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King Midas Sound's Solitude is a devastating meditation on loneliness


Release date: 14 February 2019
15 March 2019, 08:04 Written by Theo Kotz
Fear and loathing in an empty room.

Released on Valentine’s Day, the latest album from King Midas Sound is an exorcism of loneliness, about as bleak a nod to the holiday as you can imagine. It is an aimless wandering in half-light, an echo of a ghost.

The break-up album is an overdone tradition. It was always so. The loss of love is the eternal muse of popular music. Solitude attempts to bury the form in a sarcophagus of concrete once and for all, through a form barely connected to those pop traditions. To listen is to be swallowed whole in the deepening blackness of a life lived and mourned, to have your attention so totally subsumed that no matter what the context you are dragged into its hellish pit.

The blueprint for the record has The Bug conjure a largely beatless soundtrack to Roger Robinson’s overwhelming screenplay of despair (Kiki Hitomi has left leaving only the original pair). There are sparse reverberations of rhythm here, but for the most part Robinson’s poetry is left suspended in icy stasis, drones pulsing unhurriedly. On “You Disappear” the words melt “like ice on the trees that falls like teardrops,” just as does the object of his longing, as synthetic twinkles yawn into the mist

What follows is an unflinching deepdive into the pathos and disgrace of a man left alone. The protagonists (or shades of the same one) which populate the record are not always gendered, but there is something about the grim, futile aggression of wounded masculinity that puts a male spin on these gargoyles that haunt KMS’ world. “In The Night” finds him turning to the animal within, “crav[ing] the taste of raw meat,” “doing pushups… to bring [him] back into [himself], the breathlessness, the pain,” and shouting the lost’s name into Loch Lomond until he is hoarse. On “Who” he wanders embittered, tracing her every move and wondering “who is she sleeping with now?” with the cold calculation of a stalker intent on harm. The latter is particularly uncomfortable, placing you sympathetically in the mind of a grotesque.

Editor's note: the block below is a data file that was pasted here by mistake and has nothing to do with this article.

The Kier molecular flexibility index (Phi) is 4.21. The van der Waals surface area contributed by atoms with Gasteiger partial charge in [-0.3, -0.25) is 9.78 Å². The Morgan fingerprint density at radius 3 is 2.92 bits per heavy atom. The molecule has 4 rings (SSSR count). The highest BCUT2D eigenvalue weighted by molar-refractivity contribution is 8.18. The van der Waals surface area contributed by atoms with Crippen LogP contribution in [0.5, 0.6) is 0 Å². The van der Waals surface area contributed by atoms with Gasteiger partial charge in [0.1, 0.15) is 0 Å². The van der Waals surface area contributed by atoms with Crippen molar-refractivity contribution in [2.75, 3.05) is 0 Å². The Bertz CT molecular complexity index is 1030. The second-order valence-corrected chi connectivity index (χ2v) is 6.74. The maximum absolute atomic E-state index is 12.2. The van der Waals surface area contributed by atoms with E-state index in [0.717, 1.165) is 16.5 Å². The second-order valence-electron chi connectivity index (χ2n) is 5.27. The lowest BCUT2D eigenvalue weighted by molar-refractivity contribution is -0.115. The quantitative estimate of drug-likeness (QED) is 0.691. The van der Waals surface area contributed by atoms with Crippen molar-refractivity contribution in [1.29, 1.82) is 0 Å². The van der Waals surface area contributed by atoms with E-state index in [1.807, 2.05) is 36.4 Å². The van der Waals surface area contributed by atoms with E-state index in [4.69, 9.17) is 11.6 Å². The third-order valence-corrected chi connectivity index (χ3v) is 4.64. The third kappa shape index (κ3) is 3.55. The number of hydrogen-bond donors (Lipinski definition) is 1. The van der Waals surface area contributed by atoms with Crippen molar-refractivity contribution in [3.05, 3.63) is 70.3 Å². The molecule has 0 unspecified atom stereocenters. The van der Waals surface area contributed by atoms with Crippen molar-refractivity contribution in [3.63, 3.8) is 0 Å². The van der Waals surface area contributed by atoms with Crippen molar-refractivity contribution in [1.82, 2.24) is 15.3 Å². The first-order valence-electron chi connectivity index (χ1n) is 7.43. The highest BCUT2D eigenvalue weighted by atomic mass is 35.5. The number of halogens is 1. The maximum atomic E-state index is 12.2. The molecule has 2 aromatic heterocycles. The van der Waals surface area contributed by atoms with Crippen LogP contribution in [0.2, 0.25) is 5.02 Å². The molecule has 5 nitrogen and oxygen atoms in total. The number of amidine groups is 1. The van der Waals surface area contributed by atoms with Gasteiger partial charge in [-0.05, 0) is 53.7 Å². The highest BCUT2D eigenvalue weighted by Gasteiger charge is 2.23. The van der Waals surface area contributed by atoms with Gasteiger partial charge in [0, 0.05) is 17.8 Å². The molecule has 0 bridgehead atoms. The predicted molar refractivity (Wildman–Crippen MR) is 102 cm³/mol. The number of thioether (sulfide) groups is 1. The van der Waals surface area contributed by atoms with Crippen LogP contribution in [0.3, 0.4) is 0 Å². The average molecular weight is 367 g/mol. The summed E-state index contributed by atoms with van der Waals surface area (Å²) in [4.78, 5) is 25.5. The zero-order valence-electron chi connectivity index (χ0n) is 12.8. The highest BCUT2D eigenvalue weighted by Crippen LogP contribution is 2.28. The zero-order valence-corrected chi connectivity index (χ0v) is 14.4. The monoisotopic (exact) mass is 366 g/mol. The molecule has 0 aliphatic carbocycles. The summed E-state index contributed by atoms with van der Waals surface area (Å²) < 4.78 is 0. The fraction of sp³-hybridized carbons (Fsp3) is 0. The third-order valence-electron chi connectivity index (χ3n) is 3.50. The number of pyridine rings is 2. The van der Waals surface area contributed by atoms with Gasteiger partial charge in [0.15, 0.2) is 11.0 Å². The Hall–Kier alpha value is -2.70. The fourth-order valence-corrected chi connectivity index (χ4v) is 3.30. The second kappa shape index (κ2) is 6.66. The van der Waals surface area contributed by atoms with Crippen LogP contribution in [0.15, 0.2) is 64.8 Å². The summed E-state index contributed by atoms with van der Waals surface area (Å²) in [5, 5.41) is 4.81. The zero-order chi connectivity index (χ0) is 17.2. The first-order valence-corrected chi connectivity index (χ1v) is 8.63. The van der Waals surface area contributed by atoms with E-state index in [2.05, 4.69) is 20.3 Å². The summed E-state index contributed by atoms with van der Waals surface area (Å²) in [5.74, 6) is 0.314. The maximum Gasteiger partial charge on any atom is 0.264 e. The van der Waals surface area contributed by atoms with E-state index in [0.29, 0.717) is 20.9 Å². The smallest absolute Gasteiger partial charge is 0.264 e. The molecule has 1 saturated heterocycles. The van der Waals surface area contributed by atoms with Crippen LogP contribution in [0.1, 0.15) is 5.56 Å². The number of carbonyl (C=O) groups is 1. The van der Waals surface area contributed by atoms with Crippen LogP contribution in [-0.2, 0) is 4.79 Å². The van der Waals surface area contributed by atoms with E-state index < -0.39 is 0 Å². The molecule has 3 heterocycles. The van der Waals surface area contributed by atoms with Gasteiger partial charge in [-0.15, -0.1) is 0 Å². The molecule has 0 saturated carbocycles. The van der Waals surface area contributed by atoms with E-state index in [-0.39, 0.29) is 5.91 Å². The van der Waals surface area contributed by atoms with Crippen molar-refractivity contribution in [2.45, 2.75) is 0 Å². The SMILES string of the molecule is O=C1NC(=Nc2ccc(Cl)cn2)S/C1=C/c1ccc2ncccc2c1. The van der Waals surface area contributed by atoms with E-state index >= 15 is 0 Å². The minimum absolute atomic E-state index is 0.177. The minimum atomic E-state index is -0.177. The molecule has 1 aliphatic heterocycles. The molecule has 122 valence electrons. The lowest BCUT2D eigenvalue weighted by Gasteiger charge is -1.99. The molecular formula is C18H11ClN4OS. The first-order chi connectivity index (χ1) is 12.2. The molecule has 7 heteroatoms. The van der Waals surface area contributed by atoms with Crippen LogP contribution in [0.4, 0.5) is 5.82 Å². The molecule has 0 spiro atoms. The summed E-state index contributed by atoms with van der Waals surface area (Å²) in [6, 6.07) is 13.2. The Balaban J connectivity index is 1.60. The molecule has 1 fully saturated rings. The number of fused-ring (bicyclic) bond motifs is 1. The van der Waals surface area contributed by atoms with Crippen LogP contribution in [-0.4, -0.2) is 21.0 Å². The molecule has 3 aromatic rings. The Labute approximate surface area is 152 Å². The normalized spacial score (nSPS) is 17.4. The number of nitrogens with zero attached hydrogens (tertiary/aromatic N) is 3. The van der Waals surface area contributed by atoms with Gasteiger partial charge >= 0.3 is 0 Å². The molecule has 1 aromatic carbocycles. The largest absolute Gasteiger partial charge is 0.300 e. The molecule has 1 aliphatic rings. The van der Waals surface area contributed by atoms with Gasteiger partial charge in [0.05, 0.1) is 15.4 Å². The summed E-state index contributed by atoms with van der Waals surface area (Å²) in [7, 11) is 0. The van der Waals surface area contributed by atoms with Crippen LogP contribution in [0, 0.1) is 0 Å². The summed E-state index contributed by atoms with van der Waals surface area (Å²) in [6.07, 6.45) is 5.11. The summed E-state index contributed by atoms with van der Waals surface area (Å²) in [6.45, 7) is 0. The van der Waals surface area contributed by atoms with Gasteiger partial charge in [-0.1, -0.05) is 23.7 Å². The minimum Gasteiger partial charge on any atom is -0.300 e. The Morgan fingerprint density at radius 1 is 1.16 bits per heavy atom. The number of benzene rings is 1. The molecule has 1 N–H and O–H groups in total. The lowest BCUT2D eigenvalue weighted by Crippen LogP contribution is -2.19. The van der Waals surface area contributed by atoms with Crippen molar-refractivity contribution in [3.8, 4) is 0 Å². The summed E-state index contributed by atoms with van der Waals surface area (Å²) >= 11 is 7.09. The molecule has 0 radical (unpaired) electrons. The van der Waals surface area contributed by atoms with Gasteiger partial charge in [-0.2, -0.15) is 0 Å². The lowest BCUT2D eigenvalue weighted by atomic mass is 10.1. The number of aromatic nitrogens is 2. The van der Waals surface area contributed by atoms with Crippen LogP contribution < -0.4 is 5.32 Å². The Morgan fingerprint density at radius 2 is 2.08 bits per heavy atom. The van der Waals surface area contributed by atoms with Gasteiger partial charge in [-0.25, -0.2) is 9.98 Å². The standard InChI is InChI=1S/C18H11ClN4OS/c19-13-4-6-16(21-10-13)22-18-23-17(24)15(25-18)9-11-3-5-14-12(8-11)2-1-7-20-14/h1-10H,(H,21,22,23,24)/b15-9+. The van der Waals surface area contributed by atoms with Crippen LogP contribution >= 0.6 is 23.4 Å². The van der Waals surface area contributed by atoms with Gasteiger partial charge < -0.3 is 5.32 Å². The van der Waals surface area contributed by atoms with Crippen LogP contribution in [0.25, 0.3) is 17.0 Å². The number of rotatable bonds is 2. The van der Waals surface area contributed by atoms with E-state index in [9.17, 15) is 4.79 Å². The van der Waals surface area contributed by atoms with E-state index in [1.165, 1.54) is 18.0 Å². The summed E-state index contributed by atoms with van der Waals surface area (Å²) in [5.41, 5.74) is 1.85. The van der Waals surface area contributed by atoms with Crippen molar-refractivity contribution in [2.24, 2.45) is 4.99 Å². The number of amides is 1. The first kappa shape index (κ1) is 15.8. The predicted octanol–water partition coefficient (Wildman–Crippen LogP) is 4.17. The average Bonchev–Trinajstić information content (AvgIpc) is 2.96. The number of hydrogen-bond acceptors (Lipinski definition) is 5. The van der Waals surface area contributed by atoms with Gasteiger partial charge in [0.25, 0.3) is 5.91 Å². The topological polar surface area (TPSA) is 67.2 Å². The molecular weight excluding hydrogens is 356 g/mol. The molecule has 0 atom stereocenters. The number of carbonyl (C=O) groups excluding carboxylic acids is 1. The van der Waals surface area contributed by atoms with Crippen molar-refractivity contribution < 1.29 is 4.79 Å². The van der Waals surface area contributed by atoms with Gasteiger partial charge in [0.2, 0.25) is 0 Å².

When listening to this record I found myself drawn to Mark Fisher’s Ghosts of My Life, a book which interprets the present as unable to escape the spectres of a past that has ceased to be and of the futures lost to paths since closed off. More than that; culture, society and politics are haunted by the loss of any future, as alternatives to late capitalism are discounted before their concenception and the constant presence of nostalgia abounds in everlasting connectivity.

Fisher talks of this haunting as the product of failed mourning, and Solitude is awash with the same sense of being stalked by the past and by forgotten futures. The feeling is one of undeath, unable to go back or move forward, the scenarios uncannily lived-in but without life.

One of the most startling moments on the album is closer “X”, wherein Robertson’s narrator joins the object of his desire’s other former lovers, the other ghosts that haunt her and are in turn haunted. “My name is X… I am a part of all your exes. Look at us now all having Pad Thai and deconstructing all your issues… each gripe aired is met with ‘me too’ and ‘don’t you hate that’.” The mundanity of the scene, shrouded in the ominous swells of The Bug’s instrumentation, is devastating in its finality. None of these characters have any desire to go anywhere, and the glee with which they wallow is terrifying.

Solitude is not an easy record to enjoy - even in writing this review I was reluctant to return to it. Its grief is visceral, and most disconcerting of all, most listeners will find themselves identifying with some ogre held within these tracks. Listening hangs you upside-down, bat-like, to cling to the darkness with them, which is in turns deeply uncomfortable and oddly cathartic. A brilliant and awful trip.

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